Names of Length 5

This is a list of names in which the length is 5.
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BROOS   m   Dutch, Limburgish
Dutch and Limburgish short form of AMBROOS.
BRUCE   m   Scottish, English
From a Scottish surname, of Norman origin, which probably originally referred to the town of Brix in France. The surname was borne by Robert the Bruce, a Scottish hero of the 14th century who achieved independence from England and became the king of Scotland. It has been in use as a given name in the English-speaking world since the 19th century. A notable bearer is the American musician Bruce Springsteen (1949-).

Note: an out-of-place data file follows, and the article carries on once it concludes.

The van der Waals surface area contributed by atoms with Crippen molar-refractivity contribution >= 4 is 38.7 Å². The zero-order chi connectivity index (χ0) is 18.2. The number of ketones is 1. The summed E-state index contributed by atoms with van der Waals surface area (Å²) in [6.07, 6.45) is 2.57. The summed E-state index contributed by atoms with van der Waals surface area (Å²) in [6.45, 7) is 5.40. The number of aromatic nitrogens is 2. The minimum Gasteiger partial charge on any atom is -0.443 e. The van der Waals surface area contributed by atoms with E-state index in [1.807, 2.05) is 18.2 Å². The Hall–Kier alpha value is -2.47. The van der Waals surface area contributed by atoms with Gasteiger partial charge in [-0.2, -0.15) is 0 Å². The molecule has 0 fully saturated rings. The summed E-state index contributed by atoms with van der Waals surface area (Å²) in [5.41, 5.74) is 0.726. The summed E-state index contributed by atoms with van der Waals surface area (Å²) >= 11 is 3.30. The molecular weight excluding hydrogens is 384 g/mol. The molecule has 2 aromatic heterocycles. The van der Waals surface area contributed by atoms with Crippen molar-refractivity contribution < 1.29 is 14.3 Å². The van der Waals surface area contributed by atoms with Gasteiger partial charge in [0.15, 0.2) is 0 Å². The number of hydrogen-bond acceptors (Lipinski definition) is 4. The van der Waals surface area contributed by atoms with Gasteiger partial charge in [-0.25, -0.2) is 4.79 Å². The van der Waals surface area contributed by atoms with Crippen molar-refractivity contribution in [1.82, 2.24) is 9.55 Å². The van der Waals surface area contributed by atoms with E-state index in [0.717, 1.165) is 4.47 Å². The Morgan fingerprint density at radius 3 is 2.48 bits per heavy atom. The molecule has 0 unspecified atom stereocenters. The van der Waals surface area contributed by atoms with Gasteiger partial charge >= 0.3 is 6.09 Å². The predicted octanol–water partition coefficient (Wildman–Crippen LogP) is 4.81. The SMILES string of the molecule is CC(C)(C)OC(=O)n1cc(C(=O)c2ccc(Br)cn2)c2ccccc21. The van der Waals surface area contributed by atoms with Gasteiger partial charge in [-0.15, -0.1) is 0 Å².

BRUNA   f   Italian, Portuguese, Croatian
Feminine form of BRUNO.
BRUNO   m   German, Italian, Spanish, Portuguese, French, Croatian, Polish, Ancient Germanic
Derived from the Germanic element brun "armour, protection" or brun "brown". Saint Bruno of Cologne was a German monk of the 11th century who founded the Carthusian Order. The surname has belonged Giordano Bruno, a philosopher burned at the stake by the Inquisition.
BRYAN   m   English
Variant of BRIAN.
BRYCE   m   English
Variant of BRICE.
BRYNN   f   English (Modern)
Feminine variant of BRYN.
BRYON   m   English
Variant of BRIAN.
BUANA   m   Indonesian
Means "the world" in Indonesian, ultimately from Sanskrit भुवन (bhuvana).
BUDDY   m   English
From the English word meaning "friend". It probably originated as a nursery form of the word brother.
BUDUR   f   Arabic
Strictly feminine form of BADR.
BUFFY   f   English